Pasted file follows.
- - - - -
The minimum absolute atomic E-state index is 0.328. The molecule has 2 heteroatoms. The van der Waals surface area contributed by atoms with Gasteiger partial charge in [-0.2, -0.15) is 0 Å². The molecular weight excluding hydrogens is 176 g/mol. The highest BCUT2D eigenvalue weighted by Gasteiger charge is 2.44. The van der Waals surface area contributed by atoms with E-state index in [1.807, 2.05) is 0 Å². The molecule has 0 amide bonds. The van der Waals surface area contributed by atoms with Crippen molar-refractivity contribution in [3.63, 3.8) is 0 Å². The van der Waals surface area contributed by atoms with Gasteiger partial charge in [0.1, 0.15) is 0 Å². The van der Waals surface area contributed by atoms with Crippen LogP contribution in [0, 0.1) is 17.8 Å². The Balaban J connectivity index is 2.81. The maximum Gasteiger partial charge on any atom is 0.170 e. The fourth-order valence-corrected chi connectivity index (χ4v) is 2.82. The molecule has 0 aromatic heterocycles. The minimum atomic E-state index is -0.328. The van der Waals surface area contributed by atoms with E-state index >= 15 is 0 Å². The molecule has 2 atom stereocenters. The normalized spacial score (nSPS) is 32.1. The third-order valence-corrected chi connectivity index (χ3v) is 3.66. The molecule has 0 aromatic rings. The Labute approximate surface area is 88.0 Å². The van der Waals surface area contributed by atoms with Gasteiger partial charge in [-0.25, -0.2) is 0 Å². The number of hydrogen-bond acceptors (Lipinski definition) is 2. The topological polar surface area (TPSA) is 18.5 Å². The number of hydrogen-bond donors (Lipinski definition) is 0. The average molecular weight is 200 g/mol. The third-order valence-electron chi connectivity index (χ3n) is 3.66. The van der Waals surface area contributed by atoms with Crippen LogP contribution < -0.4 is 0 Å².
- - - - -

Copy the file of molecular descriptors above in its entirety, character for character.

The minimum absolute atomic E-state index is 0.328. The molecule has 2 heteroatoms. The van der Waals surface area contributed by atoms with Gasteiger partial charge in [-0.2, -0.15) is 0 Å². The molecular weight excluding hydrogens is 176 g/mol. The highest BCUT2D eigenvalue weighted by Gasteiger charge is 2.44. The van der Waals surface area contributed by atoms with E-state index in [1.807, 2.05) is 0 Å². The molecule has 0 amide bonds. The van der Waals surface area contributed by atoms with Crippen molar-refractivity contribution in [3.63, 3.8) is 0 Å². The van der Waals surface area contributed by atoms with Gasteiger partial charge in [0.1, 0.15) is 0 Å². The van der Waals surface area contributed by atoms with Crippen LogP contribution in [0, 0.1) is 17.8 Å². The Balaban J connectivity index is 2.81. The maximum Gasteiger partial charge on any atom is 0.170 e. The fourth-order valence-corrected chi connectivity index (χ4v) is 2.82. The molecule has 0 aromatic heterocycles. The minimum atomic E-state index is -0.328. The van der Waals surface area contributed by atoms with E-state index >= 15 is 0 Å². The molecule has 2 atom stereocenters. The normalized spacial score (nSPS) is 32.1. The third-order valence-corrected chi connectivity index (χ3v) is 3.66. The molecule has 0 aromatic rings. The Labute approximate surface area is 88.0 Å². The van der Waals surface area contributed by atoms with Gasteiger partial charge in [-0.25, -0.2) is 0 Å². The number of hydrogen-bond acceptors (Lipinski definition) is 2. The topological polar surface area (TPSA) is 18.5 Å². The number of hydrogen-bond donors (Lipinski definition) is 0. The average molecular weight is 200 g/mol. The third-order valence-electron chi connectivity index (χ3n) is 3.66. The van der Waals surface area contributed by atoms with Crippen LogP contribution < -0.4 is 0 Å².